Home Remedies for Late Talking Child: It is estimated that 1 in 10 children are late talkers, meaning they have a limited vocabulary and are slow to start speaking. Some late talkers eventually catch up with their peers, while others may lag behind.
If you’re worried that your child is talking late, there are a few things you can do to help encourage their communication skills. Here are 5 home remedies for children with delayed speech:
List of Home Remedies for Late Talking Child
1. Encourage babbling.
Babbling is an important milestone in a child’s development, and is often a precursor to speech. If your baby isn’t babbling yet, try encouraging them by making silly noises yourself or by giving them toys that make noise.
2. Respond to your child’s voices.
Even if your baby isn’t saying words yet, it’s important to respond to their voices. This helps them understand that their sounds are meaningful and that you are listening to them.
3. Read to your child.
Reading is a great way for a Late Talking Child to expand their vocabulary and help them learn new concepts. Choose books that are age appropriate and that you think your child will enjoy.
4. Give your child opportunities to practice communication.
Give your child opportunities to practice communication by giving them simple choices, such as what color shirt they want to wear or what food they want to eat.
5. Seek professional help.
If you are worried about your child’s development even after trying these home remedies, it is time to seek professional help. A speech therapist can assess your child’s development and give you specific strategies to help them.
Late Talking Child: When to worry?
You will find a list of milestones your child should achieve at each age level. Based on research and data it has been shown that 75% of children in that age group reach those milestones.
For example, a new two-year-old should be able to put two words together to form a phrase like ‘more milk,’ ‘mommy up,’ and ‘kick ball.’ According to research, 75% of 2-year-old can say two-word phrases.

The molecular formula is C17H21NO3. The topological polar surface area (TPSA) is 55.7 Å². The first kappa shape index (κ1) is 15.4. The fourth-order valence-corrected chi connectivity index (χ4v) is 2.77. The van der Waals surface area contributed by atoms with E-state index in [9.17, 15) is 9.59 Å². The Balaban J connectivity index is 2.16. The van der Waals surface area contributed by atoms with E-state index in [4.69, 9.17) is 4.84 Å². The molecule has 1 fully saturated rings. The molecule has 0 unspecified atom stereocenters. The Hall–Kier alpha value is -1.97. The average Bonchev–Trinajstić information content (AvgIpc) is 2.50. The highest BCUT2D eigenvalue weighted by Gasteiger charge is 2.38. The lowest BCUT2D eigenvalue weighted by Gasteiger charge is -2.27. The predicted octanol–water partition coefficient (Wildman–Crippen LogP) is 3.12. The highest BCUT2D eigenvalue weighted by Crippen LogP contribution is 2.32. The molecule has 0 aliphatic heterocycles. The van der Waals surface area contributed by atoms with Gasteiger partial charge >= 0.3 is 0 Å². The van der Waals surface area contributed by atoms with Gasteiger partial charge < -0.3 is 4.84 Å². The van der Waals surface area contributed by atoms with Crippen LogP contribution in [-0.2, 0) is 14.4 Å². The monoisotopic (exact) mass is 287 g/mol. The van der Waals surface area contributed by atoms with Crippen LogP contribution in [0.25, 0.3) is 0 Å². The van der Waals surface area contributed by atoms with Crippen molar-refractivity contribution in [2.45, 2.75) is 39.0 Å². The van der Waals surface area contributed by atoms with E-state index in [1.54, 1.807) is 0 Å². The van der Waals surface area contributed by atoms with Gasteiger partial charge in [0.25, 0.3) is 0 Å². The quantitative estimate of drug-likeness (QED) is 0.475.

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If your child is among the 25% of children who don’t reach that milestone, don’t panic.
However, if your child is a late talker or appears to be delayed in their communication skills, a workup or developmental evaluation is recommended.
What Are the Symptoms of a Language or Speech Delay?
A baby who does not respond to sound or vocalize should be examined by a doctor as soon as possible. But it’s often difficult for parents to tell if their child is missing a speech or language milestone or if there’s a problem.
Here are some things to keep an eye out for Late Talking Child. If your child exhibits any of the following symptoms, contact your doctor:
- 12 Months: isn’t making gestures like pointing or waving good-bye.
- By 18 months, he prefers gestures to vocalizations for communication and has difficulty imitating sounds
- By 2 years: has difficulty understanding simple verbal requests and can only imitate speech or actions and cannot generate words or phrases on their own.
- By 2 years: repeats only a few sounds or words and cannot use verbal language to communicate beyond their immediate needs
- By 2 years: Can’t follow simple directions
- Under 2 years: Has abnormal voice
What Causes Speech or Language Delays in children?
As a parent, you want your children to reach all their milestones on time. So, when you discover that your child has a speech or language delay, it can be confusing and frustrating. “What Causes Speech or Language Delays in Children?” You may wonder.
There are many causes of speech and language delays. Some children are born with conditions that affect their ability to communicate, while others may be delayed in childhood.
Here are some common causes of speech and language delays:
1. Hearing loss
One of the most common causes of speech and language delays or Late Talking Child is hearing loss. If your child doesn’t hear well, they won’t develop speech and language skills.
2. Autism Spectrum Disorder
Autism spectrum disorder (ASD) is another common cause of speech and language delays. Children with ASD often have difficulty with social communication and interactions. This makes it difficult for them to develop speech and language skills.
3. Intellectual disability
Intellectual disability may also cause speech and language delays. Children with intellectual disabilities often have difficulty understanding language. This makes it difficult for them to learn how to speak.
4. Cerebral palsy
Cerebral palsy is a condition that affects movement and muscle coordination. It can also cause problems in speech and language development.
5. Down syndrome
Down syndrome is a condition caused by an extra chromosome. Children with Down syndrome often have speech and language delays.
6. Childhood apraxia of speech
Childhood apraxia of speech (CAS) is a condition that affects a child’s ability to produce speech sounds. Children with CAS often have difficulty pronouncing words and sounds correctly.
In some cases, speech and language delays may be due to genetics. For example, if a parent or grandparent has a speech or language disorder, the child is more likely to have a speech or language delay.
If you are concerned about your child’s speech or language delay, the best thing to do is talk to your pediatrician. They can assess your child and give you more information about possible causes of delays.